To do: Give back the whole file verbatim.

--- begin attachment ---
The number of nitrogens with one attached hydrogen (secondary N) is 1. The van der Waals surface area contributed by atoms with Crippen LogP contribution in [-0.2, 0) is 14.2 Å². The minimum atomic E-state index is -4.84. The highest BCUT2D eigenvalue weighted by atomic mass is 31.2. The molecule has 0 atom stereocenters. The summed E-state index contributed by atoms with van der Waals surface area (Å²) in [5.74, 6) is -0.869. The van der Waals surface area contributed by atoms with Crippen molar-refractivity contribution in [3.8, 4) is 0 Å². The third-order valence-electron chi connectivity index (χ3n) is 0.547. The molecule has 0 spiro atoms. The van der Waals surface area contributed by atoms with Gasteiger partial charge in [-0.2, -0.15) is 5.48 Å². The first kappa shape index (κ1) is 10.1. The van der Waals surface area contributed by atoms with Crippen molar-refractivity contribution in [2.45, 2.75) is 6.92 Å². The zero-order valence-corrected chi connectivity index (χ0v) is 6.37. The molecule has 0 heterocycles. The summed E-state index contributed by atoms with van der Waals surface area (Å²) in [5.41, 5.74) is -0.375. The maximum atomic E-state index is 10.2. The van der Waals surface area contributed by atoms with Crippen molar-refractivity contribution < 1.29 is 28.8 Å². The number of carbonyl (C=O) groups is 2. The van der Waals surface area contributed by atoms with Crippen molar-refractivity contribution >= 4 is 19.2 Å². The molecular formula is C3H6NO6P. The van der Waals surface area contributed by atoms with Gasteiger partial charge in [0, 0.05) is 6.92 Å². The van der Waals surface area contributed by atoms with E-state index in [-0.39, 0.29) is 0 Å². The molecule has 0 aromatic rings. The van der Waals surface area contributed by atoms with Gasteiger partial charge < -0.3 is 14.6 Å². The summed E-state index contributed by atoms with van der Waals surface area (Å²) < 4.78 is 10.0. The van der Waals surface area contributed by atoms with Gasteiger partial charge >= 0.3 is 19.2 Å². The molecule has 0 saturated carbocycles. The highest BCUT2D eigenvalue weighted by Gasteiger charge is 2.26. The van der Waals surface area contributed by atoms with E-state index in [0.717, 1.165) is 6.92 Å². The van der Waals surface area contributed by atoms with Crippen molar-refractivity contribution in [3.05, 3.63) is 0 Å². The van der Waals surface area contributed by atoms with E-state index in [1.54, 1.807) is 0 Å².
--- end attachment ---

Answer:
The number of nitrogens with one attached hydrogen (secondary N) is 1. The van der Waals surface area contributed by atoms with Crippen LogP contribution in [-0.2, 0) is 14.2 Å². The minimum atomic E-state index is -4.84. The highest BCUT2D eigenvalue weighted by atomic mass is 31.2. The molecule has 0 atom stereocenters. The summed E-state index contributed by atoms with van der Waals surface area (Å²) in [5.74, 6) is -0.869. The van der Waals surface area contributed by atoms with Crippen molar-refractivity contribution in [3.8, 4) is 0 Å². The third-order valence-electron chi connectivity index (χ3n) is 0.547. The molecule has 0 spiro atoms. The van der Waals surface area contributed by atoms with Gasteiger partial charge in [-0.2, -0.15) is 5.48 Å². The first kappa shape index (κ1) is 10.1. The van der Waals surface area contributed by atoms with Crippen molar-refractivity contribution in [2.45, 2.75) is 6.92 Å². The zero-order valence-corrected chi connectivity index (χ0v) is 6.37. The molecule has 0 heterocycles. The summed E-state index contributed by atoms with van der Waals surface area (Å²) in [5.41, 5.74) is -0.375. The maximum atomic E-state index is 10.2. The van der Waals surface area contributed by atoms with Crippen molar-refractivity contribution < 1.29 is 28.8 Å². The number of carbonyl (C=O) groups is 2. The van der Waals surface area contributed by atoms with Crippen molar-refractivity contribution >= 4 is 19.2 Å². The molecular formula is C3H6NO6P. The van der Waals surface area contributed by atoms with Gasteiger partial charge in [0, 0.05) is 6.92 Å². The van der Waals surface area contributed by atoms with E-state index in [-0.39, 0.29) is 0 Å². The molecule has 0 aromatic rings. The van der Waals surface area contributed by atoms with Gasteiger partial charge < -0.3 is 14.6 Å². The summed E-state index contributed by atoms with van der Waals surface area (Å²) < 4.78 is 10.0. The van der Waals surface area contributed by atoms with Gasteiger partial charge >= 0.3 is 19.2 Å². The molecule has 0 saturated carbocycles. The highest BCUT2D eigenvalue weighted by Gasteiger charge is 2.26. The van der Waals surface area contributed by atoms with E-state index in [0.717, 1.165) is 6.92 Å². The van der Waals surface area contributed by atoms with Crippen molar-refractivity contribution in [3.05, 3.63) is 0 Å². The van der Waals surface area contributed by atoms with E-state index in [1.54, 1.807) is 0 Å².